Corruption is found in all civilizations. It has different forms and effects on any society. Corruption in the Philippines dates back to the Spanish colonial period as penned by Jose Rizal in his novels Noli Me Tangere and El Filibusterismo.
Carlos Bulosan, the Pangasinense who migrated to the United States in the 1930s and became a prolific writer, also wrote about corruption in some of his stories.
In the story, The Betrayal of Uncle Soyoc, Bulosan used the character of Uncle Soyoc to illustrate how the latter was willing to do the dirty job in a gambling scheme to get more gambling proceeds. As Uncle Soyoc basked in his crooked ways, Bulosan pointed out how, because of corruption, cheating has become a virtue. Wrote Bulosan: “It was very educational as well as inspiring to watch two men of the world outwit each other, and trying, of course, to take advantage of each other. In that bizarre world where I grew up, where cheating was a virtue, where lying was another virtue, and the play and interplay of chicaneries made me doubt the value of the other virtues, those that were preached in the schools and churches.”
Corruption, in general, is a form of dishonesty committed by a person entrusted with position of power or authority. The purpose is always to gain something of material benefit through bribery, graft, or backdoor deals.
In the Philippines, the kind of corruption that is pervasive is political corruption. When the leading politicians in government are corrupt, then corruption spreads at all levels, from the director of a department or an agency to the staff processing application permits. This is the reason why bribery is an accepted practice in almost all quarters of government because “everyone is doing it” and nobody trusts the rule of law or the politicians and the secretaries or directors running a particular department anymore.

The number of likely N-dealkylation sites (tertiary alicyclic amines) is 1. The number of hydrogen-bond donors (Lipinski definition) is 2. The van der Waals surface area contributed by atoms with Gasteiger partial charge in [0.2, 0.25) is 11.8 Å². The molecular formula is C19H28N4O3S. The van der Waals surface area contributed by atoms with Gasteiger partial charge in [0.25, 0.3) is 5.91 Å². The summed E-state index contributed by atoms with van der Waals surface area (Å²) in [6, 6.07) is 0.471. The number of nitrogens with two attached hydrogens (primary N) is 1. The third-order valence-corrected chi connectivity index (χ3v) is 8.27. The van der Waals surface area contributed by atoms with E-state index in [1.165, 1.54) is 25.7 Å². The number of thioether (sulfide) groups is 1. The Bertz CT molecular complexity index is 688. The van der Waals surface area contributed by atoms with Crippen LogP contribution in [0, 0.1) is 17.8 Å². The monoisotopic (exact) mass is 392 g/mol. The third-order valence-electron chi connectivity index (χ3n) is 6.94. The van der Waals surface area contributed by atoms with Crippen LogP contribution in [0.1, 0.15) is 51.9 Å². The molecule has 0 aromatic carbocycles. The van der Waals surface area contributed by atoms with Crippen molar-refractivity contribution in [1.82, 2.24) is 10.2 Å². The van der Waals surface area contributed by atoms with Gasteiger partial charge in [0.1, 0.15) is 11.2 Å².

Apropos to why corruption is endemic in Philippine society are the low salaries of government employees who want to “improve” their financial position by accepting bribes. Others, because of financial difficulties, allow themselves to be used by politicians for a fee to do the dirty job of bribing media personalities and judges – a form of corruption employed by politicians to influence people.
According to the 2019 Corruption Perceptions Index (CPI) reported by Transparency International this month, the Philippines is getting more corrupt. The Philippines has fallen 14 notches below the 2018 ranking in the latest corruption index. We now rank 113th on par with Kazakhstan and Zambia. The Philippines has fallen 18 rungs in total on President Rodrigo Duterte’s watch. Simply put, the Philippines has become more corrupt under Duterte.
True, corruption is prevalent in the Philippines long before Duterte became president. It’s also true that Duterte has vowed not to tolerate corruption of any kind in government.
But how serious is Duterte in his campaign against corruption? There appears to be a pattern of firing corrupt officials, but reinstating them later. In 2018, Duterte fired Jose Gabriel La Vina as Social Security System Commissioner for “abuse of public funds”, but later on appointed him as agriculture undersecretary. In the same year, he sacked Melissa Aradanas as Presidential Commissioner for the Urban Poor (PCUP) for excessive travel, but just this week appointed her as the new Assistant Secretary of the Department of Human Settlements and Urban Development (DHSUD). Aradanas is the cousin of Honeylet Avancena, Duterte’s partner. The president also promoted from Commodore to Rear Admiral Athelo Ybanez despite being investigated by the Office of the Ombudsman over P2.7M worth of cash advances.
So, again, the question remains: How serious is Duterte in his anti-corruption campaign?
Let me end with a quote that was directed by a Chinese to an American. But it may very well be addressed to every Filipino.
A Chinese Marxist economist, talking to an American, said, “In your past, most Americans attended a church or synagogue every week. These are institutions that people respected. When you were there, from your youngest years, you were taught that you should voluntarily obey the law; that you should respect other people’s property, and not steal it. You were taught never to lie. Americans followed these rules because they had come to believe that even if the police didn’t catch them when they broke a law, God would catch them.” Ouch!